“We are witnessing the disappearance of the great extravagances of Paris in the history that preceded this, and then, after the revolution, a more democratic style of dress.”
“And they took it very literally, because they were trying to get at the heart of democracy, so they looked to the classical world, ancient Greece and Rome.”
Kiara loves studying those “time loops” of the past.
“Fashion has been cyclical for a long time, it’s just happening at a different pace now.”
Geraldine Kirrihi Barlow, curator of international art at the gallery, explains that the influence of ancient Greece and Rome can be discerned at different times throughout the exhibition’s 500 years.
“In Rembrandt’s painting Flora around 1654, he shows us a portrait of his current companion, Hendrickje Stoffels, but combines it with aspects of his late wife Saskia van Uylenburgh, who died in 1642,” explains Kirrihi Barlow.
“He represents her as the Roman goddess Flora, a mythical figure in history, yet she wears a contemporary undershirt, which is not how a lady of the day would have been portrayed.
“But because Rembrandt represents these women, who are very dear to him, like a goddess, he can have her half undressed.
“The composition of the painting, for its part, is borrowed from Titian.”
One of Kirrihi Barlow’s favorite paintings in the exhibition is The Fortune Teller by French artist Georges de la Tour, from the 1630s.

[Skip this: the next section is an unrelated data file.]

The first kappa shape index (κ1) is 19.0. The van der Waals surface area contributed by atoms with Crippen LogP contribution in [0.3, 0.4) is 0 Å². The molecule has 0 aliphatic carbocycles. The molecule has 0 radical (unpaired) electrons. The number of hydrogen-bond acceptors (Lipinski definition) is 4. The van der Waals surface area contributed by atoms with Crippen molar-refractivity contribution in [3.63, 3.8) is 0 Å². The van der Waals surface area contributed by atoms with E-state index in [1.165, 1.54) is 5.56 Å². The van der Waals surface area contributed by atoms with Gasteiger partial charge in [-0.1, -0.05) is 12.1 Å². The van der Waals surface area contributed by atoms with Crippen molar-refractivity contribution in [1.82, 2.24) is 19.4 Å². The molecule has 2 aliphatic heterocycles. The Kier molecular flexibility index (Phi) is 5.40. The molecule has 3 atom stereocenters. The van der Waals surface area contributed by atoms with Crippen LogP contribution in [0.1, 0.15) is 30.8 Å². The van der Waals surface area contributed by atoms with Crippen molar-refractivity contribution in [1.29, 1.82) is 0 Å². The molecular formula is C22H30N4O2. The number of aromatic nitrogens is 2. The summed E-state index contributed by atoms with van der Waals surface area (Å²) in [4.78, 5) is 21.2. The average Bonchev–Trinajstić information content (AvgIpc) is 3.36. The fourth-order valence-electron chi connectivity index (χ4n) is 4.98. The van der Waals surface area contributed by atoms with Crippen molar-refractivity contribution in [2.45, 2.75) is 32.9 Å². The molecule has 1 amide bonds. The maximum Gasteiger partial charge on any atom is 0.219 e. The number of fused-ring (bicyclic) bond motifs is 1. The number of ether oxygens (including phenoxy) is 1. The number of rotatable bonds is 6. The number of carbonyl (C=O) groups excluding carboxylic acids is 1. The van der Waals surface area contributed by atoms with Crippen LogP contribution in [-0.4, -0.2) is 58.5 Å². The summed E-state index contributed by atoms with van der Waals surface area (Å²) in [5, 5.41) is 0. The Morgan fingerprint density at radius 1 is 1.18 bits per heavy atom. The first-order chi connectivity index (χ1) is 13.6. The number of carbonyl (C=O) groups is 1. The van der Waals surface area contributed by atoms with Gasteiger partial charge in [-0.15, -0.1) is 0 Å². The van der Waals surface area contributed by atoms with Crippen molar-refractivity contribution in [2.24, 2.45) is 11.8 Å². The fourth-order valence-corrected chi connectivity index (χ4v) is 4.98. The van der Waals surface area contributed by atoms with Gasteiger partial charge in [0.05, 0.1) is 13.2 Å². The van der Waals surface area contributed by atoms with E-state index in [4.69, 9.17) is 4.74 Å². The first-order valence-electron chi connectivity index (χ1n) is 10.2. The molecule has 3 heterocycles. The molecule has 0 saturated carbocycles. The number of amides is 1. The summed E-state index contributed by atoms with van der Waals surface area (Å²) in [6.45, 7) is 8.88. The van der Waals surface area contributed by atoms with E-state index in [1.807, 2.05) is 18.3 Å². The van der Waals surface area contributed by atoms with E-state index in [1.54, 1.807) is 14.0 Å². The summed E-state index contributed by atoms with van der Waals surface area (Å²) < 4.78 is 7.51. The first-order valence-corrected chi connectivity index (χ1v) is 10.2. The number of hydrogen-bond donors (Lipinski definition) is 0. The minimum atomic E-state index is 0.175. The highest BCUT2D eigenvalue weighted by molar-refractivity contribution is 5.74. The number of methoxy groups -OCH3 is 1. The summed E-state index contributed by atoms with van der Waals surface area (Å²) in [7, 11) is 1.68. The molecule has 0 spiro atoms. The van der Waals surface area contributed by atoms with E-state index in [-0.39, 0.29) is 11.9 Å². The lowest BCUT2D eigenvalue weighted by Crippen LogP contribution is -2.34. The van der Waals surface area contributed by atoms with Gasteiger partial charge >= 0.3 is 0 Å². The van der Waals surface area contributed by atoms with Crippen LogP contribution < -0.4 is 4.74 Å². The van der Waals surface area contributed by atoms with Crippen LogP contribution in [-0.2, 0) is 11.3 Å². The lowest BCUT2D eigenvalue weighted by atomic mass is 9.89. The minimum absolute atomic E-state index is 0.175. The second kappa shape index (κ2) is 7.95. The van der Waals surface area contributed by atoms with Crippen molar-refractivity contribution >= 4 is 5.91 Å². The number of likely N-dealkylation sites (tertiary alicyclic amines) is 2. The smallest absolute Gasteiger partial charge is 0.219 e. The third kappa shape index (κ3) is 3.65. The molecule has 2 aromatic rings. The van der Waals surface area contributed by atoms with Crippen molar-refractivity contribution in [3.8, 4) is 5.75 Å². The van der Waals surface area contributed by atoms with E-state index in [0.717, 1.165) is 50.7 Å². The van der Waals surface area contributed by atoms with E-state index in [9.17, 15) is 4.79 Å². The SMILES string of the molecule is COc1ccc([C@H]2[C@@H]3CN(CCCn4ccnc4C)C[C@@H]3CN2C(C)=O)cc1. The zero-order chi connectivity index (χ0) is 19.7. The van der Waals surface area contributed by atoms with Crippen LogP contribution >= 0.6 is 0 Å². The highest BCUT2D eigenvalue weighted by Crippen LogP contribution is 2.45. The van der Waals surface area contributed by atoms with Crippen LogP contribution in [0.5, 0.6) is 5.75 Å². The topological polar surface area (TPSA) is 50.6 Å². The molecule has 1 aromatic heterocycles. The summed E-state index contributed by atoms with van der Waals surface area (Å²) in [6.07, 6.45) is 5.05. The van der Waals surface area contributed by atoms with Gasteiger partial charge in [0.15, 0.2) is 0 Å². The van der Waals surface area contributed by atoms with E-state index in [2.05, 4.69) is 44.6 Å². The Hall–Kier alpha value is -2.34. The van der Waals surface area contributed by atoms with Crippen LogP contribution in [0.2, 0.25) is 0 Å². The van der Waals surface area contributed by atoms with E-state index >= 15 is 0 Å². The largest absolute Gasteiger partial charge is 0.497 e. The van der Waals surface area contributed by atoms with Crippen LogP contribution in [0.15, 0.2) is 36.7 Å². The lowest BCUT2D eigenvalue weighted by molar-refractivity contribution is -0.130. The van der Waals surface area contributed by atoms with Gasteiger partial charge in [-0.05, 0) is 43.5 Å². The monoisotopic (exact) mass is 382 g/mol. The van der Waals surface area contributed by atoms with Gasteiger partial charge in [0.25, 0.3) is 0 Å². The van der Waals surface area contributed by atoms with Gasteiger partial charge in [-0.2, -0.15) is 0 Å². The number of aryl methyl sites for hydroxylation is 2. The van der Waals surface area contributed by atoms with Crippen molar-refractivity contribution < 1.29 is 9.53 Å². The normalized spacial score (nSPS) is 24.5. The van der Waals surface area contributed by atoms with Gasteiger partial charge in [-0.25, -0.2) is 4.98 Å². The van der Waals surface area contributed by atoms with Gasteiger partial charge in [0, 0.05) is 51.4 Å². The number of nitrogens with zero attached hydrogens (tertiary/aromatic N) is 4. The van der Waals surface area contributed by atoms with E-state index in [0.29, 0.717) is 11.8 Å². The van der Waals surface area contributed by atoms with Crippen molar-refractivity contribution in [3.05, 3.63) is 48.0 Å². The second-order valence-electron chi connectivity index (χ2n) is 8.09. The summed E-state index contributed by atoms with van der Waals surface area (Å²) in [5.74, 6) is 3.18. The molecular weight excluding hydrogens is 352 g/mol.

“De la Tour has a great love for color, costume and fabric, especially the details of the fabric,” she says.
“The costume of the old lady who announces the man’s fortune would have been understood by people of the time to mean that she is Roma, or gypsy. You can see how her main garment is slung under one arm. and on the other shoulder with a clasp. “
Moreover, Kirrihi Barlow reveals that contemporary viewers would have recognized in the image an echo of a popular short story, La Gitanilla (The Little Gypsy), by Miguel de Cervantes of Don Quixote.
“Written 20 years before de la Tour painted this work, it tells the story of Preciosa, a young woman of noble birth raised by gypsies,” she says.
“The young woman who cuts the victim’s chain of medallions in order to steal her has a paler face than her accomplices, which was an indicator of noble birth, and she wears jet beads and beautiful golden lace.
“You also see them exchanging intriguing glances. There’s so much going on in this painting. It’s amazing work for its fashion iconography.”
Does she have a favorite fashion period?
“Not as such,” says Kirrihi Barlow.
“But what I love are those times when different energies come together in unexpected ways, for example, opening a trade route and people accessing new fabrics.”
Kiara Bullley names the period around the French Revolution as her favorite.
“I love the late 18th and early 19th centuries for these distinct and dramatic moments of change, driven by political and class ideas,” she says.
“We are emerging from the decadence of the end of the 18th century to enter a very reserved period, quite subtle.
“It is also the time of the great masculine renunciation, when men start to wear more streamlined, flexible and democratic clothes, like the tailor.”
Kiara and Bianca believe that taking into account what people have worn throughout history allows for a richer and more nuanced understanding of the past.
“We also need to reflect on our past in order to contextualize what is happening in the present,” says Kiara.
“Civilization is a dressed up story. We are all dressed in one way or another, and the clothes have so much cultural and social significance if you’re willing to take a closer look.”
Fashion in Focus Wednesday tickets and more information are available at qagoma.qld.gov.au
Associated Australian Press